The Cambridge Planning Board convened Tuesday evening to discuss plans for construction at the Crimson Galeria in Harvard Square, which were ultimately postponed.
The Crimson Galeria, located at 57 JFK St. in Harvard Square, houses shops and restaurants including Staples, Shake Shack, and Tom’s Bao Bao. The proposed construction would add an additional three floors to the existing Galeria building. Each subsequent floor would take up approximately three-fourths of the square footage of the previous floor.
Since 2014, Raj Dhanda — a local developer overseeing the current construction proposal — has worked to pass an assortment of construction plans at the site. His 2014 proposal to add three stories of residential units to the top of the Galeria building was declined due to concerns about shadows in the adjacent Winthrop Park.
Marilee B. Meyer, a member of the Harvard Square Neighborhood Association, said in an interview Tuesday that she lobbied against the original construction plans in 2014 because of concerns about shadows.
“The original design was too tall, too big — it shadowed the park altogether,” Meyer said.
Peter Quinn, a Somerville-based architect overseeing the plans for construction at 57 JFK St., said in an interview that he thought that the construction would have a negligible impact on the aesthetics of the neighborhood. During the meeting, Quinn presented a number of proposed designs to the committee demonstrating, arguing that the additional floors would not be very visible from the street.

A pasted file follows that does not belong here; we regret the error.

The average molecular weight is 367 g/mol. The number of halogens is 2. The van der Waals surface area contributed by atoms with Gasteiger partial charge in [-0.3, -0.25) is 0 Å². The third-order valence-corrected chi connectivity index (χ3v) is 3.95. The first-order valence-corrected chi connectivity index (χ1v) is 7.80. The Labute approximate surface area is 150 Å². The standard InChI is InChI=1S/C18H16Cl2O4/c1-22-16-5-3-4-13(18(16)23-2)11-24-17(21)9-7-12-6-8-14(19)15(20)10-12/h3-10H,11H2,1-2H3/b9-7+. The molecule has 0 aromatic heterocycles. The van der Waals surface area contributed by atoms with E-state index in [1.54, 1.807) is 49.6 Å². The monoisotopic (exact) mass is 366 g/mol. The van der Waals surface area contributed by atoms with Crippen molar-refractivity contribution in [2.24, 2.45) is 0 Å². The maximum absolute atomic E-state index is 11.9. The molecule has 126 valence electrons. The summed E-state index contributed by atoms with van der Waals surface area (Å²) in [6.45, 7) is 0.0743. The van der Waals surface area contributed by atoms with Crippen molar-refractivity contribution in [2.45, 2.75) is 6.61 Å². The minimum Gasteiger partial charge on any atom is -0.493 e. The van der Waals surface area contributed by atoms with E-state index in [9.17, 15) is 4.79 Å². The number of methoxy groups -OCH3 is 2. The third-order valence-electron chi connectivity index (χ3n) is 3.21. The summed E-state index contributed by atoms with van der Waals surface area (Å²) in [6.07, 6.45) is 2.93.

Members of the planning board raised concerns about space’s gross floor area allotments. Under Cambridge’s zoning ordinances, the City Council can control how much floor area is allotted to different spaces across Cambridge.
The group representing 57 JFK St., called Crimson Galeria LP, hoped to change the space’s floor area at Tuesday’s meeting by petitioning to exempt the basement of the building from being counted in the overall area metric. This exemption would lower the group’s required contribution to the Harvard Square Improvement Fund.
The board, which declined to hear public comment on the issue, unanimously voted to postpone a verdict until they can consult the Cambridge City Solicitor.
Abra Berkowitz, a member of the Harvard Square Neighborhood Association, said she appreciated that the planning committee decided to delay the vote.
“I feel bad for the petitioner, but there are some kinks that need to be worked out,” Berkowitz said. “Since this plan is almost a million dollars... I think it’s something that needs to be taken very seriously.”
According to the meeting’s agenda, Crimson Galeria also wanted to pursue exemptions for parking and loading requirements that are required for spaces in the Harvard Square Overlay District. The planning committee’s decision, however, also postponed discussion of these exemptions.
Dhanda said he was disappointed with the board’s verdict.
“We were hoping to get the approval,” Dhanda said. “Now we just wait and see what the solicitor has to say.”